This briefing on the COP26 climate change conference to be held in Glasgow in November 2021 covers the work of the UK and president designate, Alok Sharma in the lead up COP26. It also covers the priorities set out for the conference together with progress to date on these.
Heat networks deliver heat from a central source to multiple users in a local area and can also deliver cooling. Communal heat networks heat two or more dwellings within one building (such as flats), while district heat networks connect multiple buildings. In the UK today, heat networks provide only a small proportion of heating, but the Government is exploring ways to expand the use of heat networks in future.
The UK’s net zero emission target will require a reduction in greenhouse gas emissions from heating buildings to close to zero. Various sources of heat can provide the central heating source for a heat network. While most heat networks in the UK today are heated by gas, there are also alternative, lower emission heat sources such as heat pumps, waste heat from natural or industrial processes, and geothermal heat.
Most heating in the UK today is provided by gas boilers. There are various low-carbon heating alternatives to gas that are being pursued. Heat networks are one of these possible alternatives.
Briefing on Heat Networks
Background information on heat networks is available from the Parliamentary Office of Science and Technology (POST’s) note on Heat networks (published 29 September 2020). This includes information on heat network technology, the development of new networks, user experience of heat networks, and attracting investment to heat networks.
Since this note was published, there have been some further Government announcements on heat networks:
Green Heat Network Fund Consultation – November 2020.
This consultation sought views on the design of a proposed Green Heat Network Fund (GHNF) scheme. The GHNF is intended to be a capital grant funding programme which aims to help new and existing heat networks move to low and zero carbon technologies. The consultation closed on 29 January 2021: the webpage states the Government are analysing the feedback.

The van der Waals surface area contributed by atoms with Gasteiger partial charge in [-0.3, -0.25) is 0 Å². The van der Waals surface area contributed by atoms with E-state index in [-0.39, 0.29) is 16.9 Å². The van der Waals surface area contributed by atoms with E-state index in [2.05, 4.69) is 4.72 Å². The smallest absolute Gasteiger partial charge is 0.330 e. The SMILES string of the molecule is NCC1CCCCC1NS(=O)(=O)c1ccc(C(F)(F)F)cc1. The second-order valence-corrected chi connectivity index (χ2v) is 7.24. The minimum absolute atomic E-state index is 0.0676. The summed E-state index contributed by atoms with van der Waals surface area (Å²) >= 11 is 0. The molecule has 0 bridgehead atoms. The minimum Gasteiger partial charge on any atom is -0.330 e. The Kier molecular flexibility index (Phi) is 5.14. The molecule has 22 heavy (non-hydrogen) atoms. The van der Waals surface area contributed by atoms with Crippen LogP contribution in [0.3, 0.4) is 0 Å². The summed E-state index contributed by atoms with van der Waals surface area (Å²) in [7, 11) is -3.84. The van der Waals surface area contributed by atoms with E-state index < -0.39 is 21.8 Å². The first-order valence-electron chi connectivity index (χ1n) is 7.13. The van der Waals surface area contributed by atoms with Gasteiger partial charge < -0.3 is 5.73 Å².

Energy white paper – December 2020
The Energy White Paper sets out the UK Government’s plans to “address the transformation of our energy system, promoting high-skilled jobs and clean, resilient economic growth as we deliver net-zero emissions by 2050.”
The paper includes a section on Heat Networks (page 113). This includes the following commitments:
- We are committing £122 million of funding towards a new Heat Network Transformation Programme and will implement local authority zoning by 2025.
The Heat and Buildings Strategy
A Heat and Buildings Strategy is expected to be published soon. This may set out further policy on heat networks and other types of low carbon heating. In response to a parliamentary question in March 2021 on low carbon heating policy, the Minister for Business, Energy, and Clean Growth, Anne-Marie Trevelyan MP, said:
- The Government is planning to publish a Heat and Buildings Strategy in due course, which will set out the immediate actions we will take to reduce emissions from buildings.
A debate on Global Britain, human rights and climate change is scheduled to take place in Westminster Hall on Tuesday 7 September 2021, from 4:30-5:30pm. The debate will be opened by Hywel Williams MP.
Spot oil prices were around $75 per barrel in early July 2021. They crashed after the coronavirus pandemic and subsequent lockdown led to a dramatic cut in demand. Prices fell from almost $70 a barrel in early January to below $20 per barrel in late April 2020. Oil prices peaked in July 2008 at almost $150 per barrel and were in the $100-125 range for much of 2011 to early 2014.